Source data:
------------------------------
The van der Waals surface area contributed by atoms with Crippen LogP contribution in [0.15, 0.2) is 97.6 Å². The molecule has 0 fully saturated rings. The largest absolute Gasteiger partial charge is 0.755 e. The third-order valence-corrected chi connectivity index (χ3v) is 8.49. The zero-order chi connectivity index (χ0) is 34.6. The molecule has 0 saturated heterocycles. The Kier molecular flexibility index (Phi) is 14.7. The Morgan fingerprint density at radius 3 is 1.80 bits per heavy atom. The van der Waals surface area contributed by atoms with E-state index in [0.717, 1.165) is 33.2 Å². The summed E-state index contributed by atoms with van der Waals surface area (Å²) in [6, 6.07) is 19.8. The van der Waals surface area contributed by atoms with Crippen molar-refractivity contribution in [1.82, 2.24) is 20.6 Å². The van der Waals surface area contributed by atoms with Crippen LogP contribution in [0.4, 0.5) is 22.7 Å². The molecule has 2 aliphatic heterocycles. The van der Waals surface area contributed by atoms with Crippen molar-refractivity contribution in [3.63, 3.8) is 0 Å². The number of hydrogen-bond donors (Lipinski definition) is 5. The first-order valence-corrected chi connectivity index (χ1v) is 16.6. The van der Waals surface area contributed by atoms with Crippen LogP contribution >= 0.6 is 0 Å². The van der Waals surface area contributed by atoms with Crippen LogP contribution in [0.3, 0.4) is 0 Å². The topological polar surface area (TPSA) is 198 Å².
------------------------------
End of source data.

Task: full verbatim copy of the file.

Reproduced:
The van der Waals surface area contributed by atoms with Crippen LogP contribution in [0.15, 0.2) is 97.6 Å². The molecule has 0 fully saturated rings. The largest absolute Gasteiger partial charge is 0.755 e. The third-order valence-corrected chi connectivity index (χ3v) is 8.49. The zero-order chi connectivity index (χ0) is 34.6. The molecule has 0 saturated heterocycles. The Kier molecular flexibility index (Phi) is 14.7. The Morgan fingerprint density at radius 3 is 1.80 bits per heavy atom. The van der Waals surface area contributed by atoms with E-state index in [0.717, 1.165) is 33.2 Å². The summed E-state index contributed by atoms with van der Waals surface area (Å²) in [6, 6.07) is 19.8. The van der Waals surface area contributed by atoms with Crippen molar-refractivity contribution in [1.82, 2.24) is 20.6 Å². The van der Waals surface area contributed by atoms with Crippen LogP contribution in [0.4, 0.5) is 22.7 Å². The molecule has 2 aliphatic heterocycles. The van der Waals surface area contributed by atoms with Crippen molar-refractivity contribution in [3.63, 3.8) is 0 Å². The number of hydrogen-bond donors (Lipinski definition) is 5. The first-order valence-corrected chi connectivity index (χ1v) is 16.6. The van der Waals surface area contributed by atoms with Crippen LogP contribution >= 0.6 is 0 Å². The van der Waals surface area contributed by atoms with Crippen LogP contribution in [0.3, 0.4) is 0 Å². The topological polar surface area (TPSA) is 198 Å².